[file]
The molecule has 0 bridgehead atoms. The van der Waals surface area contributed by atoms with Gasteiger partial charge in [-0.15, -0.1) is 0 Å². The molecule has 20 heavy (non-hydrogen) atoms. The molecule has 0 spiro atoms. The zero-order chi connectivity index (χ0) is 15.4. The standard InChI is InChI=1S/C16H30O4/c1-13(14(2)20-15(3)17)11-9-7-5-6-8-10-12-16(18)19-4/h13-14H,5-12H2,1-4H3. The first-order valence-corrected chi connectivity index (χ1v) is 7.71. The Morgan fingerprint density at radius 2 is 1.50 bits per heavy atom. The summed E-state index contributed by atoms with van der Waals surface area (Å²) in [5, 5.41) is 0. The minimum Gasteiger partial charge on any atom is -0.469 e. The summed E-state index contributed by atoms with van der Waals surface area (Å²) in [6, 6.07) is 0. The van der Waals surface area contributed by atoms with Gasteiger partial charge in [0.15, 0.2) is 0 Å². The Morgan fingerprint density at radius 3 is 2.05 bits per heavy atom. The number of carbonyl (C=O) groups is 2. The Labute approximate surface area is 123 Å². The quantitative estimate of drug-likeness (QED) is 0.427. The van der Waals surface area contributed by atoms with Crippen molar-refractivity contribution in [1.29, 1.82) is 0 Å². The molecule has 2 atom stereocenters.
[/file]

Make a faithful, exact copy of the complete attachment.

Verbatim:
The molecule has 0 bridgehead atoms. The van der Waals surface area contributed by atoms with Gasteiger partial charge in [-0.15, -0.1) is 0 Å². The molecule has 20 heavy (non-hydrogen) atoms. The molecule has 0 spiro atoms. The zero-order chi connectivity index (χ0) is 15.4. The standard InChI is InChI=1S/C16H30O4/c1-13(14(2)20-15(3)17)11-9-7-5-6-8-10-12-16(18)19-4/h13-14H,5-12H2,1-4H3. The first-order valence-corrected chi connectivity index (χ1v) is 7.71. The Morgan fingerprint density at radius 2 is 1.50 bits per heavy atom. The summed E-state index contributed by atoms with van der Waals surface area (Å²) in [5, 5.41) is 0. The minimum Gasteiger partial charge on any atom is -0.469 e. The summed E-state index contributed by atoms with van der Waals surface area (Å²) in [6, 6.07) is 0. The van der Waals surface area contributed by atoms with Gasteiger partial charge in [0.15, 0.2) is 0 Å². The Morgan fingerprint density at radius 3 is 2.05 bits per heavy atom. The number of carbonyl (C=O) groups is 2. The Labute approximate surface area is 123 Å². The quantitative estimate of drug-likeness (QED) is 0.427. The van der Waals surface area contributed by atoms with Crippen molar-refractivity contribution in [1.29, 1.82) is 0 Å². The molecule has 2 atom stereocenters.